Emmanuel Macron is a man with a lot of big ideas about how Europeans should step up their game on foreign policy. Perhaps his biggest so far is for Europe to engage in negotiations with Russia on a new European security order, reflecting his belief, expressed last month, that “the European continent will never be stable, will never be secure, if we do not ease and clarify our relations with Russia.”
More deeply, Macron’s effort reflects a belief that the Americans will no longer defend Europe or engage meaningfully on European security, and that the Germans are unwilling to step up to help fill the void. Worse, he is also afraid that Donald Trump might sell Europe out to the Russians, or that Russia will fall into China’s hands – either of which would leave France and Europe out in the cold. The first step in avoiding that outcome is to probe what the Russians want.
Many European and French officials – as well as much of the French foreign policy community – have serious doubts about this outreach and about the willingness of Russia to engage constructively with the West. Anticipating this opposition, Macron warned France’s ambassadors not to work through “the deep state” to sabotage the initiative. The subtext of their critiques is that there is no bargaining with a Russia that did not respect the old order and that will not abide by a new one: engagement will therefore just provide an excuse to end sanctions and ignore Russia’s multiple sins.
Macron denies that he is naive about Russia’s malign actions in Europe. He recognises its use of frozen conflicts to gain leverage, its invasion of Ukraine, its threat to nuclear stability, its involvement in assassinations, organised crime, and money laundering, as well as its political interference and information manipulation. But he feels the need to relaunch the process with Russia, if only because no one else will, and because the consequences of inaction – a Europe that left out in the cold by a US-Russia deal or confronted by a Russia-China axis – are so dire.
If he does manage to jumpstart a negotiation with Russia on European security, it will have important implications for NATO and the EU, as well as for the Ukrainian conflict.
What does it mean for NATO?
For NATO members, the key notion in Macron’s initiative is that Europeans should structure overlapping system of “concentric circles” of European integration, with each inner circle implying closer relations. In order to do this, one would need to: find new ways of providing reassurance to European Union and NATO members located close to Russia; create a new, more productive relationship between the EU and the Eurasian Economic Union; and agree a way to at least manage the various frozen, and unfrozen, conflicts in the region, including in Ukraine.
Macron’s “concentric circles” phrase set off alarm bells in eastern Europe, Scandinavia, and south-eastern Europe. Some wonder if it means there will be second-class members of NATO or EU, or whether some states will become expendable or indefensible. In theory, if a new agreement with Russia put a limit on NATO troop deployments in the eastern part of the alliance or gave Russia greater visibility into NATO manoeuvres, Russia might be able to more easily build up military pressure on its neighbours (through ‘little green men’, manoeuvres on the borders, or temporary occupations). Russia might then be able to use this military pressure, or just the threat of such pressure, to demand concessions from these states, while the West was either too paralysed or too divided to act. These fears show that, even if France feels safe from direct Russian military threats, the cold war game of counting missile launchers and scrutinising military exercises remains a real one in eastern Europe.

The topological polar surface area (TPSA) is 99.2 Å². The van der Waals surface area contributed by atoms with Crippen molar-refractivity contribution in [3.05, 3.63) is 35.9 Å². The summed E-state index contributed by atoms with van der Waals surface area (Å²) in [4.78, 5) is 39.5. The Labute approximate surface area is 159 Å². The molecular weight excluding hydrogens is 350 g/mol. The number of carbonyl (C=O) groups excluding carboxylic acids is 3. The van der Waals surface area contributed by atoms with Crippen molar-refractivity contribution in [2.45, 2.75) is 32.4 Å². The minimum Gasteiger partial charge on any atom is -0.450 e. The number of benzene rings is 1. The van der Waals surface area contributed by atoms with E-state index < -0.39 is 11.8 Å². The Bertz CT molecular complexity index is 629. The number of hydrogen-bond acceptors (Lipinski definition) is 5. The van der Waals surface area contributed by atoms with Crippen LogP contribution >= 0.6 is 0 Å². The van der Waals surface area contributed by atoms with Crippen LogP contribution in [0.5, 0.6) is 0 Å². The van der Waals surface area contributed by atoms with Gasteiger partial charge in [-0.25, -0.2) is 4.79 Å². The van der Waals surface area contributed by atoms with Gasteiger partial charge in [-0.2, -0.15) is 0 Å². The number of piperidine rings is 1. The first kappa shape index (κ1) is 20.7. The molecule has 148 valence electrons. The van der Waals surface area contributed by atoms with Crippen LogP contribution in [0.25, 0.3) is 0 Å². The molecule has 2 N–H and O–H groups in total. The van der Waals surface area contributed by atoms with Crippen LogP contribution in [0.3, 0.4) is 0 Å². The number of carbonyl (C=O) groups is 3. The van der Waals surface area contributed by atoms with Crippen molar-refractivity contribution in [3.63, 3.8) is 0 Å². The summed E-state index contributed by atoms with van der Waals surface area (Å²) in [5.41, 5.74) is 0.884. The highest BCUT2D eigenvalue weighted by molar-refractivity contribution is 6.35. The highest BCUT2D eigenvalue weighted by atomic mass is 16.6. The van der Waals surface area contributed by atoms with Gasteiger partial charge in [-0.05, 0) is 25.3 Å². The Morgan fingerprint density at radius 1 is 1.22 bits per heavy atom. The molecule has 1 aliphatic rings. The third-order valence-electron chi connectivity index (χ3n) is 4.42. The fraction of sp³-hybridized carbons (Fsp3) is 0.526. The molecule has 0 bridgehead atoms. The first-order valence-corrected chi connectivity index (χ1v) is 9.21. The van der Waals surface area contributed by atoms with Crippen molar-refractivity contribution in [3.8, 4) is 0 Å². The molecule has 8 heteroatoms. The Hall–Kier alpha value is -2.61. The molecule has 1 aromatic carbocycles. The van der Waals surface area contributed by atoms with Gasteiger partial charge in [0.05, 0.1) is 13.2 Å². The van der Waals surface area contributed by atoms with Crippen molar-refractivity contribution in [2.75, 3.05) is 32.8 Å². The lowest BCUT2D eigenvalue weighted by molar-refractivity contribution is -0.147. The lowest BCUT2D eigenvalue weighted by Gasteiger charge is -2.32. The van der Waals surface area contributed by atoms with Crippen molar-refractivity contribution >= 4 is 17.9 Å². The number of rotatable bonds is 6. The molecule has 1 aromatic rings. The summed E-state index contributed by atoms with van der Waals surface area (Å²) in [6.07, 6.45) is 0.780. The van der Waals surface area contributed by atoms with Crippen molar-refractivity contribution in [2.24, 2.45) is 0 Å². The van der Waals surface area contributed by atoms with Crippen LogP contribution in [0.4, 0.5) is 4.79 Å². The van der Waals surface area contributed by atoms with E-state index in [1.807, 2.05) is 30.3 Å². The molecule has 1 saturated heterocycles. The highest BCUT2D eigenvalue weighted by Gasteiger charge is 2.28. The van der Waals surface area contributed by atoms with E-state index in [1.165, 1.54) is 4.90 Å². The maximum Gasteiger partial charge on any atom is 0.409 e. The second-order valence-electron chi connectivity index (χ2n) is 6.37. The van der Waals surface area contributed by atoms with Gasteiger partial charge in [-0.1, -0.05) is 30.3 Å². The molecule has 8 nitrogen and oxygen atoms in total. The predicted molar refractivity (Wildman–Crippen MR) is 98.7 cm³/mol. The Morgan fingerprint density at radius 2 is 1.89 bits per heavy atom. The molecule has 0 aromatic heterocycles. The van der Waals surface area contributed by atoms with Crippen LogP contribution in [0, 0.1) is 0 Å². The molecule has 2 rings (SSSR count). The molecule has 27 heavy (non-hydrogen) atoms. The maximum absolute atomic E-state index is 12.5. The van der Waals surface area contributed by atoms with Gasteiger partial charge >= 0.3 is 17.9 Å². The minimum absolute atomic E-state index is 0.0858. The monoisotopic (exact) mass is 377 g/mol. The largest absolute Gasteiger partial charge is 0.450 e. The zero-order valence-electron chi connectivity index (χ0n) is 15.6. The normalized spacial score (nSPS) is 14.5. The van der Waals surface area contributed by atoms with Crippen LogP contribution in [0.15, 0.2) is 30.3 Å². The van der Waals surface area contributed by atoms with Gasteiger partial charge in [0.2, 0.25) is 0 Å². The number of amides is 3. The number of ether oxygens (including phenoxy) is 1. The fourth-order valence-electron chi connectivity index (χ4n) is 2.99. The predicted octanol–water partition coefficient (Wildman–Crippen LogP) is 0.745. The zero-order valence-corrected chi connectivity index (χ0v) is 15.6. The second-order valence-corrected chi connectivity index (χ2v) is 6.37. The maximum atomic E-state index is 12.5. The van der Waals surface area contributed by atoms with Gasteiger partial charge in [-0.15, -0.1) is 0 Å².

What does it mean for the EU and the eastern neighbourhood?
Macron’s ideas might also have important implications for the EU and the former Soviet states of the Eastern Partnership. The core of Macron’s approach is about taking Russian concerns seriously – something the Germans have been pushing for too. But, in terms of their purported economic concerns, for example, the Russians often deploy these as weapons in geopolitical disputes. Taking such grievances seriously thus risks missing the main point.
Macron denies that he is naive about Russia’s malign actions in Europe
To illustrate: the Russian government has claimed that the EU’s Deep and Comprehensive Free Trade Agreement with Ukraine effectively cuts Russia out of its neighbour’s economy through discriminatory product regulation. There is considerable reason to doubt this claim, and it seems clear that Russia’s opposition to the DCFTA was fundamentally geopolitical, not economic. The Russian government has, however, continued to push the issue and has sent the EU a list of 2,200 Russian complaints, a process that seems set only to confuse the issue rather than help reach agreement. The slow progress of trilateral talks (between Ukraine, the EU, and Russia) on Ukraine’s DCFTA implementation shows how difficult it is to make progress on these types of issues.